Photo credit: Dmitry Karyshev
Armenia was faced with a slowing economy, sinking remittances, and inefficient tax administration. At the same time, ordinary taxpayers had to navigate arduous processes when paying taxes. The Armenian government was eager to reform its tax administration. Below is a transcript of what we learned when we spoke to World Bank experts working with Armenian tax officials to make things better.
Julia: I’m Julia Oliver.
Maximilian: I’m Maximilian Mareis.
Julia: And we have been talking with tax experts around the World Bank to find out about what they do.
Maximilian: So, let’s start with this project in Armenia. Why did we get involved?
Julia: Well, the global financial crisis hit Armenia and its three million people pretty hard. In 2012, when the World Bank began working with policymakers to improve the country’s tax administration, the country faced a pretty bleak picture. Foreign remittances were low, and the domestic economy was slowing. In addition the country had high levels of informal employment.
Maximilian: Wait, what do you mean by informal employment?
Julia: By that, I mean people who were working, but not paying taxes. Street vendors, or workers who got paid in cash, for example.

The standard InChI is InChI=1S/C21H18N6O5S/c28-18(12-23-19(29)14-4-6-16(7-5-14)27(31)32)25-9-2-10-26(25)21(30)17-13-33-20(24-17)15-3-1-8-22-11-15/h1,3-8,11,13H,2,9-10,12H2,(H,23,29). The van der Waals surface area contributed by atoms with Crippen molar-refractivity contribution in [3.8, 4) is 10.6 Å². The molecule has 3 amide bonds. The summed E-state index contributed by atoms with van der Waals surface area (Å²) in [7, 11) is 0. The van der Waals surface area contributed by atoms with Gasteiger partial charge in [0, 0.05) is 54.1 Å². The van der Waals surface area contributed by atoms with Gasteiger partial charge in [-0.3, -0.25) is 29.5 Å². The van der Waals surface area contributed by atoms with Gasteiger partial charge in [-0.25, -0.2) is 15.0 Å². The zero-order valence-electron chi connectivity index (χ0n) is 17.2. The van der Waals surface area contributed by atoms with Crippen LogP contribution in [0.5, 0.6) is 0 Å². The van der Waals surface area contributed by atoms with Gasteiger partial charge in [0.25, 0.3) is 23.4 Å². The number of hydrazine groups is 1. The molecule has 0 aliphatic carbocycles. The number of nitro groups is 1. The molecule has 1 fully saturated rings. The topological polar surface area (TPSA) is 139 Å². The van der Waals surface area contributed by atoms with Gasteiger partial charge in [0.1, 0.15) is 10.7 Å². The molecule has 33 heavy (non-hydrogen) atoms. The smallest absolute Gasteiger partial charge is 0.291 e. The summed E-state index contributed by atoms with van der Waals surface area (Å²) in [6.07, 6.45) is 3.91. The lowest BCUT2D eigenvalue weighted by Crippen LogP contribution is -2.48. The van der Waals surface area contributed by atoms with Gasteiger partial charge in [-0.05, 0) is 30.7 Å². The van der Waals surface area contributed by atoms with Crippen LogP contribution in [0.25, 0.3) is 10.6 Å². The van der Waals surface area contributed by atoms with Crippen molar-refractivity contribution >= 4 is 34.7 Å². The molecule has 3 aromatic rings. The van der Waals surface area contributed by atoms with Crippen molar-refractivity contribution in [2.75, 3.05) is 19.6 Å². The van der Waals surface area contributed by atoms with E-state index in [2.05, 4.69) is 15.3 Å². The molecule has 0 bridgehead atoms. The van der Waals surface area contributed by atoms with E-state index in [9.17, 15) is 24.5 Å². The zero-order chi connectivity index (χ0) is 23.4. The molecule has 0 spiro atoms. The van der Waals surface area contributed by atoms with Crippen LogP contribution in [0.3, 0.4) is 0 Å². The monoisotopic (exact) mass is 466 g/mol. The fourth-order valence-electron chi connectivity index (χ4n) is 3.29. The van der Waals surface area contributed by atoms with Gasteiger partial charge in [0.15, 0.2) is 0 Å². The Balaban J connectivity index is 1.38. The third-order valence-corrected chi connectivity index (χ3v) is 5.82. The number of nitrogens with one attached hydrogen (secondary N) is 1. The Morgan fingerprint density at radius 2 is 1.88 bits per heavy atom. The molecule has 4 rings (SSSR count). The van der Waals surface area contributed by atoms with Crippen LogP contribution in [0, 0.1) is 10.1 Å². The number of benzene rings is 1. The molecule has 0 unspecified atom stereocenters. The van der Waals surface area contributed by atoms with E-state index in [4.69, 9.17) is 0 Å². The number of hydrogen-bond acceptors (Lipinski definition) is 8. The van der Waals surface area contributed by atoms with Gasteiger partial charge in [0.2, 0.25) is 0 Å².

Maximilian: Part of the problem was that the government didn’t have the money to make things better. The ratio of the country’s taxes to its GDP was 16.3 percent.
Julia: Wait, why is that important? Why does it matter what the ratio of taxes to GDP is?
Maximilian: To put that in perspective, experts generally agree that countries that collect less than 15 percent of their GDP in taxes have trouble providing basic services such as education, healthcare and infrastructure. Essentially, it’s hard for a state to function if it’s not collecting enough taxes. While Armenia was just above this threshold, it was below others in the region, and below other countries in the lower-middle-income category.
Julia: Here’s Sebastian Eckardt, a senior economist at the World Bank, and the person who initially led the 12 million dollar project in Armenia. He spoke to us on the phone from his current post in Vietnam:
Sebastian: Basically, revenue collection was overall relatively low in Armenia, which then in turn constrained essentially the government’s ability to deliver services and invest in public infrastructure… So in a way, there was a mismatch between spending needs and revenue.
Maximilian: From the taxpayer perspective, things were not great, either. In comparison to other countries with the same level of development, Armenia’s tax system was archaic and frustrating to deal with.
Sebastian: That was reflected, for example, in firm surveys. Inefficient tax administration always came out as a top constraint in the perception of firm. So this kind of tax administration burden on the private sector was the second constraint. And I think that one of the things that contributed to that was that the tax administration was still heavily based on essentially paper, and manual processing, and face-to-face interactions with taxpayers, which is not the most efficient way of doing tax collection these days.